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Online appointment scheduling: A missed chance to boost patient satisfaction


Why providers need to invest more in online scheduling and recommendations on where to start.

Online appointment scheduling is rapidly becoming a standard across multiple industries. Whether consumers need to schedule car repairs or salon visits, most are comfortable using online booking services and appreciate the 24/7 convenience.

Healthcare consumers have started to expect similar self-service scheduling tools from their medical providers. Patients want an “OpenTable” experience in healthcare where they can book their appointment online, confirm their reservation via email or text, and receive reminders as the appointment date approaches.

A recent survey by Eliciting Insights indicates that online scheduling needs more prominence in healthcare providers’ digital strategies. With innovative competitors flooding the market, health systems must prioritize consumer-focused technology, like online scheduling, to stay competitive.

Healthcare consumers sharing their scheduling experiences

The independent healthcare research company surveyed 384 U.S. healthcare consumers to learn about their self-service scheduling experiences with their providers.

The survey asked consumers over age 18—who had seen a healthcare provider in the last 12 months – if they used or would use an online scheduling tool to book a medical appointment and how likely they were to use it again. It also asked respondents to measure the ease of tools and asked for recommendations to improve the online scheduling experience.

When the data was segmented by gender, age, race, and household income, it became clear that the demand for online scheduling transcends all consumers.

Healthcare Consumer Online Scheduling Survey: Top Trends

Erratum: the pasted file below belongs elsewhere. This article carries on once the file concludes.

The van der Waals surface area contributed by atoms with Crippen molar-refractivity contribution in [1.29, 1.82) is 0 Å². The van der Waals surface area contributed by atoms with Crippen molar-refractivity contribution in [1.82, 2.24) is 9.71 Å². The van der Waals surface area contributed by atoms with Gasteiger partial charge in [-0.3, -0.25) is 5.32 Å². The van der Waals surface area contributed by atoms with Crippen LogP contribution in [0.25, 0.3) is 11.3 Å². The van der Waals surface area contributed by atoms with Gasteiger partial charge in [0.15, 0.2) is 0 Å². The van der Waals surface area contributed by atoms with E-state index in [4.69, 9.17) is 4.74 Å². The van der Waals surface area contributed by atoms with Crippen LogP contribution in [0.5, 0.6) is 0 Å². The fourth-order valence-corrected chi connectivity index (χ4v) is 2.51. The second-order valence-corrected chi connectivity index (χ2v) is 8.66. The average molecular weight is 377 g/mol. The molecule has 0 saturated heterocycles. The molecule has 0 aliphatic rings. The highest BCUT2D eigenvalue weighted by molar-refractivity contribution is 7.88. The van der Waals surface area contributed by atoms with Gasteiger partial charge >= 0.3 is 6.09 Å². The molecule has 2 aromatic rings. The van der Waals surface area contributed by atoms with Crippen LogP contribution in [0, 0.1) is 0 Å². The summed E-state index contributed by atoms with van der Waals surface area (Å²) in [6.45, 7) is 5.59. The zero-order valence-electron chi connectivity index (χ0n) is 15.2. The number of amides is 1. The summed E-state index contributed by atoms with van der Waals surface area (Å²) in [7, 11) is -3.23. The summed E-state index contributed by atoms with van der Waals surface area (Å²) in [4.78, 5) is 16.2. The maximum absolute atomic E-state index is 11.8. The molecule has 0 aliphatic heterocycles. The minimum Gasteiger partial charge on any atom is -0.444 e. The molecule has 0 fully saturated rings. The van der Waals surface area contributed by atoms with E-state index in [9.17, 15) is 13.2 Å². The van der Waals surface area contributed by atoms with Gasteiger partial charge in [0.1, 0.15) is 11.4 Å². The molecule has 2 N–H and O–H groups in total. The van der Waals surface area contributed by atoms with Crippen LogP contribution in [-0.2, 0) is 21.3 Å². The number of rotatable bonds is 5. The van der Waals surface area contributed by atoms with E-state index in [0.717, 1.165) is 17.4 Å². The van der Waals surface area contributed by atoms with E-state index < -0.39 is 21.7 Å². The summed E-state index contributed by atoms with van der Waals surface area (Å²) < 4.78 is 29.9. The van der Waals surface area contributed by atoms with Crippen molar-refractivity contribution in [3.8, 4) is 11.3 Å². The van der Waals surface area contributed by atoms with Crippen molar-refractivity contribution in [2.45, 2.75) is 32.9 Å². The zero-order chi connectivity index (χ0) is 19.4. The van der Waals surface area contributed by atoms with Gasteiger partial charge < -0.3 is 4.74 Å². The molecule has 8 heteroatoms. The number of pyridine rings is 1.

Across all industries, Americans typically schedule 60% of their appointments with businesses online and 33% via telephone calls. Eliciting Insights’ research data shows that the demand for self-service scheduling outpaces its availability in the healthcare market. Patients see the value in online scheduling and want providers to offer more services, more appointment times, and better functionality.

If providers offer self-service scheduling, their patients will use it

95% of survey respondents have either booked a medical appointment online or would if it was available. And, while online scheduling experiences varied across generations, the survey found a demand of over 90% for all ages.

Not surprisingly, almost all the Millennial (99%) and Gen X (97%) respondents would use self-service scheduling if offered. Some providers might need to realize that an overwhelming percentage of Baby Boomers (92%) would also use self-service scheduling if available.

If providers want to improve overall patient satisfaction, self-service scheduling could be the key.

Baby Boomers have the most significant demand gap

32% of Baby Boomer respondents want self-service scheduling but do not perceive it as an option. All three generations have gaps between their online scheduling demand and availability. However, the research suggests that Baby Boomers and Gen X consumers are most likely to think their provider does not offer online scheduling.

  • 80% of Millennials have used online scheduling; another 19% haven’t booked an online appointment but would if it was offered.
  • 69% of Gen X have used online scheduling; another 28% haven’t booked online but would if it was offered.
  • 55% of Baby Boomers have used online scheduling, and another 32% haven’t booked it but would if it was offered.

What’s clear is that low online scheduling utilization is due to a perceived lack of availability, not patient buy-in.

Millennials prioritize self-service scheduling when choosing a new provider

76% of Millennial respondents would be more likely to choose a new healthcare provider who offers online scheduling. Millennials and Gen Z comprise 42% of the U.S. population. It is only a matter of time before Millennials and Gen Z consumers dominate the healthcare marketplace. If Millennial and Gen Z consumers can find faster, cheaper, and similar quality healthcare, they are more likely than Baby Boomers to switch providers.

Millennials have been labeled the most “health-conscious generation” that heavily relies on technology and social media to address their healthcare needs. So, it seems natural that Millennials would proactively look for providers who offer online scheduling.